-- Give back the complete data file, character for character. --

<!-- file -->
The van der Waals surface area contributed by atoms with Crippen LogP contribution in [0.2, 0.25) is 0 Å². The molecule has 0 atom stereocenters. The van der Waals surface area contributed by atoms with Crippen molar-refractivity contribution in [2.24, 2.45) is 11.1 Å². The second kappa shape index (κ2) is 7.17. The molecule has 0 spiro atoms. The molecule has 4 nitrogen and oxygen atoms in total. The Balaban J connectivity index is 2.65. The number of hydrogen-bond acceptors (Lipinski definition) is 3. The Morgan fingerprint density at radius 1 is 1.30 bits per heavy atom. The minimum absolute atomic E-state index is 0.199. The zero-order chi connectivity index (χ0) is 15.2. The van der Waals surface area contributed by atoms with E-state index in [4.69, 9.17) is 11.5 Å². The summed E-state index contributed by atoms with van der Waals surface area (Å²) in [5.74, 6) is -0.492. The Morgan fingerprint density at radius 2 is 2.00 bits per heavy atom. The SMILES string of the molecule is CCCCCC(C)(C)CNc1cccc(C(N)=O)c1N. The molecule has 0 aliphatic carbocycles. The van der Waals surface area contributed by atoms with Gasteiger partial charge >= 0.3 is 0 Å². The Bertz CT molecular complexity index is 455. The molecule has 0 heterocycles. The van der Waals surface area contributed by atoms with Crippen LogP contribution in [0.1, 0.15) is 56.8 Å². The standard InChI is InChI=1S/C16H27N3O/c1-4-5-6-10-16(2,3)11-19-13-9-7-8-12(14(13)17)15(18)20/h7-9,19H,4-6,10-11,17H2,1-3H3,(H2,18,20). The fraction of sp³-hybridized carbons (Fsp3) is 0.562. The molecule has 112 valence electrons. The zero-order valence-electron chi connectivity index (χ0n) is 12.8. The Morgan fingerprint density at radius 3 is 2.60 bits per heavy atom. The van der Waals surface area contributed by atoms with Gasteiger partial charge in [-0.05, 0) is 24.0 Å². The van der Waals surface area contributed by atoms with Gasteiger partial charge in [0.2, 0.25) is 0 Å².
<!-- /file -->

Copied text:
The van der Waals surface area contributed by atoms with Crippen LogP contribution in [0.2, 0.25) is 0 Å². The molecule has 0 atom stereocenters. The van der Waals surface area contributed by atoms with Crippen molar-refractivity contribution in [2.24, 2.45) is 11.1 Å². The second kappa shape index (κ2) is 7.17. The molecule has 0 spiro atoms. The molecule has 4 nitrogen and oxygen atoms in total. The Balaban J connectivity index is 2.65. The number of hydrogen-bond acceptors (Lipinski definition) is 3. The Morgan fingerprint density at radius 1 is 1.30 bits per heavy atom. The minimum absolute atomic E-state index is 0.199. The zero-order chi connectivity index (χ0) is 15.2. The van der Waals surface area contributed by atoms with E-state index in [4.69, 9.17) is 11.5 Å². The summed E-state index contributed by atoms with van der Waals surface area (Å²) in [5.74, 6) is -0.492. The Morgan fingerprint density at radius 2 is 2.00 bits per heavy atom. The SMILES string of the molecule is CCCCCC(C)(C)CNc1cccc(C(N)=O)c1N. The molecule has 0 aliphatic carbocycles. The van der Waals surface area contributed by atoms with Gasteiger partial charge >= 0.3 is 0 Å². The Bertz CT molecular complexity index is 455. The molecule has 0 heterocycles. The van der Waals surface area contributed by atoms with Crippen LogP contribution in [0.1, 0.15) is 56.8 Å². The standard InChI is InChI=1S/C16H27N3O/c1-4-5-6-10-16(2,3)11-19-13-9-7-8-12(14(13)17)15(18)20/h7-9,19H,4-6,10-11,17H2,1-3H3,(H2,18,20). The fraction of sp³-hybridized carbons (Fsp3) is 0.562. The molecule has 112 valence electrons. The zero-order valence-electron chi connectivity index (χ0n) is 12.8. The Morgan fingerprint density at radius 3 is 2.60 bits per heavy atom. The van der Waals surface area contributed by atoms with Gasteiger partial charge in [-0.05, 0) is 24.0 Å². The van der Waals surface area contributed by atoms with Gasteiger partial charge in [0.2, 0.25) is 0 Å².